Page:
The transport of Resv is taken place by trans-epithelial diffusion (Delmas and Lin, 2011). The transport of resveratrol was independent of the time, and the absorption is nonlinear with the extensive formation of metabolites. It is reported that the metabolism of Resv may be the rate-limiting step for the transport of Resv to the systemic circulation. The Resv metabolites can be transported to the systemic circulation by an active transport mechanism (Walle, 2011). The repeated dose study has been done for enhancing the absorption and bioavailability of Resv to improve the efficacy of the treatment. The linearity was reported between plasma concentration and administered dose when the range was 25 to 5,000 mg. Since the high amount of 5,000 mg was administered, the peak level of plasma was reported only approximately 500 ng/ml, which may be due to poor aqueous solubility of Resv. The enhanced bioavailability might be achieved by saturation of metabolism by administering the dose repeatedly (Almeida et al., 2009; Boocock et al., 2007).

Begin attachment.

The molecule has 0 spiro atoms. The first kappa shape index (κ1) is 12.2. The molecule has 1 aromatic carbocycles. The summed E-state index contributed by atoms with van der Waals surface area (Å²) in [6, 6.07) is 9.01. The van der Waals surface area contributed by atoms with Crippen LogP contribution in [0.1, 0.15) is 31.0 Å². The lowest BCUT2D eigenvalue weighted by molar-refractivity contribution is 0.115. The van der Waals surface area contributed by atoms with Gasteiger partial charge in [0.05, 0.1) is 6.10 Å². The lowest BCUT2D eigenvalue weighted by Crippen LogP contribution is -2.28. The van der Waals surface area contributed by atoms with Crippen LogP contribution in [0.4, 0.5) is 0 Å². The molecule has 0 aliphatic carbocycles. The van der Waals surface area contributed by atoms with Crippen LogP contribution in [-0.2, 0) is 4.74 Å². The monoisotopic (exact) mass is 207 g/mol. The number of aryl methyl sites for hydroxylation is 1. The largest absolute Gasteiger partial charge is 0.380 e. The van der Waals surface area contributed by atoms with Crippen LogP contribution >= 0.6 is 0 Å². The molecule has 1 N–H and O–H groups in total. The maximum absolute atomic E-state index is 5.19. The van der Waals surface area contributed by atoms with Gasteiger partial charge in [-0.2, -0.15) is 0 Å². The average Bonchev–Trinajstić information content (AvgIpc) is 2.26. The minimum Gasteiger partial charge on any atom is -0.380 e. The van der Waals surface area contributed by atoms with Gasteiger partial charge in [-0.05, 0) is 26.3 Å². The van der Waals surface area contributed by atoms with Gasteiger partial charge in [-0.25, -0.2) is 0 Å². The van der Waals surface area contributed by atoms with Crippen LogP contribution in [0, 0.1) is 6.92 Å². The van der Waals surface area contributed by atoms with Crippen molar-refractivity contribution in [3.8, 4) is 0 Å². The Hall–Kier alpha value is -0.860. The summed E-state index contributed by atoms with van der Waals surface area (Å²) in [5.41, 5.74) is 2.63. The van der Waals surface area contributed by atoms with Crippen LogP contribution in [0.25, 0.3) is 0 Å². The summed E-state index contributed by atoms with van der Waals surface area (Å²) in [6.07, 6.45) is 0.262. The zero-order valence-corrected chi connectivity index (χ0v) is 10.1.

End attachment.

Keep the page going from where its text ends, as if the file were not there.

Studies have also been carried out using rats to quantify trans-Resv in the tissues, including the brain. After 30 minutes of administering polyphenol intravenously, Glucuronide conjugate increased from 33% to 79%, Resv decreased from 59% to 12%, and sulfate conjugate does not have a stable peak as it might have undergone extensive urinary excretion. Therefore, the author reported that the glucuronide conjugate concentration in plasma shows 4.9-folds more than sulfate conjugate. It implied that the leading metabolic pathway of Resv in the rat was glucuronidation. The trans-Resv extractions from the different tissues were done by the liquid extraction method. From this study, at 90 minutes from the time of administration of trans-Resv 15 mg/kg intravenously, the quantity detected in the kidney and lungs were higher than the tissue extracts of the brain and testes. The amount (Juan et al., 2010) is determined as represented in Table 1.